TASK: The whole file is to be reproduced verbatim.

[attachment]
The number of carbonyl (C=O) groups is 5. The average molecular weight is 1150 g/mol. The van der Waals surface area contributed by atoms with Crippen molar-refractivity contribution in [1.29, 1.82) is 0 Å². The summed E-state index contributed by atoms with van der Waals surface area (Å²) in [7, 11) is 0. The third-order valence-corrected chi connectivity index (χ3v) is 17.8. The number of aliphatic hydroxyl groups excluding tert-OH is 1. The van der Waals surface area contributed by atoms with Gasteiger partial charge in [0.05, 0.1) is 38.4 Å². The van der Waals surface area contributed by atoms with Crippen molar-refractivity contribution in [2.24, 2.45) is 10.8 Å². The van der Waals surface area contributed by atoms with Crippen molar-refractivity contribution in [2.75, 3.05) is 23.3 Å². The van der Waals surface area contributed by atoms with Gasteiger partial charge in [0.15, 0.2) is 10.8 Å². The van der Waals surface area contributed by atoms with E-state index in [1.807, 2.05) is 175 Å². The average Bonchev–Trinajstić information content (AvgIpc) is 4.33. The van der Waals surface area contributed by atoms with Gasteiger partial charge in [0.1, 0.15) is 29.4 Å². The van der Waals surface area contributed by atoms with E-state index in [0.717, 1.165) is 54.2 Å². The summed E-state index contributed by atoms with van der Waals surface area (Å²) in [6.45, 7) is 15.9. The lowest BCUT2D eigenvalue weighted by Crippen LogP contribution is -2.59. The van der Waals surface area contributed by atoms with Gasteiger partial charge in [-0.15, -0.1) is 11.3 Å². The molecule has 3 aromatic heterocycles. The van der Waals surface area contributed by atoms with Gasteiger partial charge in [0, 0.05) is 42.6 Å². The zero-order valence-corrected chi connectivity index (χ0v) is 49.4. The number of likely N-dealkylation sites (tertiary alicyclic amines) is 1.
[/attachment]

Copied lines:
The number of carbonyl (C=O) groups is 5. The average molecular weight is 1150 g/mol. The van der Waals surface area contributed by atoms with Crippen molar-refractivity contribution in [1.29, 1.82) is 0 Å². The summed E-state index contributed by atoms with van der Waals surface area (Å²) in [7, 11) is 0. The third-order valence-corrected chi connectivity index (χ3v) is 17.8. The number of aliphatic hydroxyl groups excluding tert-OH is 1. The van der Waals surface area contributed by atoms with Gasteiger partial charge in [0.05, 0.1) is 38.4 Å². The van der Waals surface area contributed by atoms with Crippen molar-refractivity contribution in [2.24, 2.45) is 10.8 Å². The van der Waals surface area contributed by atoms with Crippen molar-refractivity contribution in [2.75, 3.05) is 23.3 Å². The van der Waals surface area contributed by atoms with Gasteiger partial charge in [0.15, 0.2) is 10.8 Å². The van der Waals surface area contributed by atoms with E-state index in [1.807, 2.05) is 175 Å². The average Bonchev–Trinajstić information content (AvgIpc) is 4.33. The van der Waals surface area contributed by atoms with Gasteiger partial charge in [0.1, 0.15) is 29.4 Å². The van der Waals surface area contributed by atoms with E-state index in [0.717, 1.165) is 54.2 Å². The summed E-state index contributed by atoms with van der Waals surface area (Å²) in [6.45, 7) is 15.9. The lowest BCUT2D eigenvalue weighted by Crippen LogP contribution is -2.59. The van der Waals surface area contributed by atoms with Gasteiger partial charge in [-0.15, -0.1) is 11.3 Å². The molecule has 3 aromatic heterocycles. The van der Waals surface area contributed by atoms with Gasteiger partial charge in [0, 0.05) is 42.6 Å². The zero-order valence-corrected chi connectivity index (χ0v) is 49.4. The number of likely N-dealkylation sites (tertiary alicyclic amines) is 1.